Understanding Corrosion in Water Pipelines: A Guide for Pipeline Designers


Yield Stress

Last updated: June 16, 2020

What Does Yield Stress Mean?

Yield stress refers to the minimum stress at which a material will deform without significant increase in load. In other words, the minimum stress required to make a material flow is the yield stress, and it is a measure of the strength of the material structure. The stress at which yield occurs is dependent on both the rate of deformation (strain rate) and, more significantly, the temperature at which the deformation occurs.

Some materials can better be described as soft solids than as fluids. Soft solids are excellent examples of materials that exhibit yield stress. This sudden yielding is characteristic of iron and annealed steels. In other metals, deformation begins gradually.

Yield stress fluids are commonly found in many applications, including foods (mayonnaise), cosmetics, hygiene (shaving creams and toothpaste) as well as those common to the drilling industry (mud and cement). It has long been observed that drilling fluids do not flow unless subjected to a certain load (stress); that is, they are yield stress materials.


Corrosionpedia Explains Yield Stress

Yield stress of a solid is essentially the point at which, when increasing the applied stress, the solid first shows liquid-like behavior of continual deformation. If this is the case, then we can say that conversely, when decreasing the applied stress, solid-like behavior is first seen—no continual deformation. There has been an ongoing debate in the literature on whether true yield stress fluids exist, and even whether the concept is useful. This is mainly due to the experimental difficulties in determining the yield stress.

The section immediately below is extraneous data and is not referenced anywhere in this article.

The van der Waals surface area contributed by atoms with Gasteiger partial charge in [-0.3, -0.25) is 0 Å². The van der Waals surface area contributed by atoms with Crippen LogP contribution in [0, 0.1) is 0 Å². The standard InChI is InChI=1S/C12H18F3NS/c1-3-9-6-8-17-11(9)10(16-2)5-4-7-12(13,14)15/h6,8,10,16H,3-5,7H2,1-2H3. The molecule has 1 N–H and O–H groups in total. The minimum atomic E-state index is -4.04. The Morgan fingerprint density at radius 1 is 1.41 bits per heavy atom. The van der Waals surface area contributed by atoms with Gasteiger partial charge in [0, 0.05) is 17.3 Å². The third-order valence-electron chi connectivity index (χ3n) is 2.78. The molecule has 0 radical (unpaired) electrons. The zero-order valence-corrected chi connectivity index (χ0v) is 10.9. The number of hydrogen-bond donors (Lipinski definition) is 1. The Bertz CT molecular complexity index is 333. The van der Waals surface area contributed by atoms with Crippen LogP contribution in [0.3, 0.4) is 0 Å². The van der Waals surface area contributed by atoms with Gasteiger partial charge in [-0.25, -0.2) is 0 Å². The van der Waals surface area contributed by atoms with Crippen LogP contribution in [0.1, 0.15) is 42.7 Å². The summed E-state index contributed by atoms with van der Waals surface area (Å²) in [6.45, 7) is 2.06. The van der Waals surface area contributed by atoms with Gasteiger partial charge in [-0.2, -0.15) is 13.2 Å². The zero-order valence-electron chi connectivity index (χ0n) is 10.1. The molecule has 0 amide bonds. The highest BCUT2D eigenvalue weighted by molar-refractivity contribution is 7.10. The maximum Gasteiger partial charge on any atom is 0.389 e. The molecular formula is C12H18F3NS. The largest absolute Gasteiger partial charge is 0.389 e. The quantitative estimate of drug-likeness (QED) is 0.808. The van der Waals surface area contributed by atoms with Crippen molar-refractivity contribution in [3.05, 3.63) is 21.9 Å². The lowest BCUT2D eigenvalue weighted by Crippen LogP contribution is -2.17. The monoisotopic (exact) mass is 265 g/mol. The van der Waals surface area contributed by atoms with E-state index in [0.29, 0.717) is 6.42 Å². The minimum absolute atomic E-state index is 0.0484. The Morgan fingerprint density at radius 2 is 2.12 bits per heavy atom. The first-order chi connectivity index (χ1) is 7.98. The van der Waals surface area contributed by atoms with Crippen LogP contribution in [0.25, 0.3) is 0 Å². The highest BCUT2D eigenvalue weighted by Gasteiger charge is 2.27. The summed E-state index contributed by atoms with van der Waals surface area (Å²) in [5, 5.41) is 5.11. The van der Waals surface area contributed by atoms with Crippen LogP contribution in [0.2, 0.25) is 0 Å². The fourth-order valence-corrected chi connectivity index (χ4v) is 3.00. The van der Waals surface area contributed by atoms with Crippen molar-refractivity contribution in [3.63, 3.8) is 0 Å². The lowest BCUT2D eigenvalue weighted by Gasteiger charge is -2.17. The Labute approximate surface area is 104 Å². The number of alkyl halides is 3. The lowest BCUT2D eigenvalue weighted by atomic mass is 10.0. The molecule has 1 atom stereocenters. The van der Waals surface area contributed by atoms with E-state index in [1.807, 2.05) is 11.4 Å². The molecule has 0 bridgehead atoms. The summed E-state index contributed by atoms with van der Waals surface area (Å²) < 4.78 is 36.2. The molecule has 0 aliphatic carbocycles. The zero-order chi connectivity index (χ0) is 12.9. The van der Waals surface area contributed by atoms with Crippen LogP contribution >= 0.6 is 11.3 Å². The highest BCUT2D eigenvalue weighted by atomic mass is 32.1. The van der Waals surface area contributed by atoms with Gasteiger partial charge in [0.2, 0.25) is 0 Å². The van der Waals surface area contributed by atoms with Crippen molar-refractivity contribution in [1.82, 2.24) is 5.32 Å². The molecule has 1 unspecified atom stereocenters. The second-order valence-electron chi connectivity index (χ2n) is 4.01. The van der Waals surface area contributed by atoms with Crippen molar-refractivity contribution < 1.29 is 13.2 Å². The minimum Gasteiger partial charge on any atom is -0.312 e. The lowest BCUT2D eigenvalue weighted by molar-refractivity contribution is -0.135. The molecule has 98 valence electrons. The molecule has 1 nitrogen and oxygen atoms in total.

For example, paint must flow under the brush, but remain fixed in a vertical film despite the force of gravity. Consumer products such as toothpaste, concrete, food products and even radioactive nuclear waste sludge exhibit yield stresses. The yield stress may serve to keep particulate fillers from settling, as in many consumer products and gelled propellants, or determine whether bubbles remain trapped in cement. For handling and using these materials, it is paramount to know the stress at which the material starts to flow. An understanding of plastic flow is vital in technology, particularly in the production of large numbers of objects in a variety of complex shapes.

The presence of a significant yield stress will impart various qualities to a fluid that may or may not be desirable. A yield stress will often inhibit flow under the relatively low stresses induced by gravity; giving sag and slump resistance to products such as adhesives, plaster, thick-film inks, molten chocolate, paint and fire-retardant coatings. With some products the presence of a yield stress is not so desirable, leading to, for example, dosing problems in gravity-feed systems or an excess of residue on the sides of inverted bottles.


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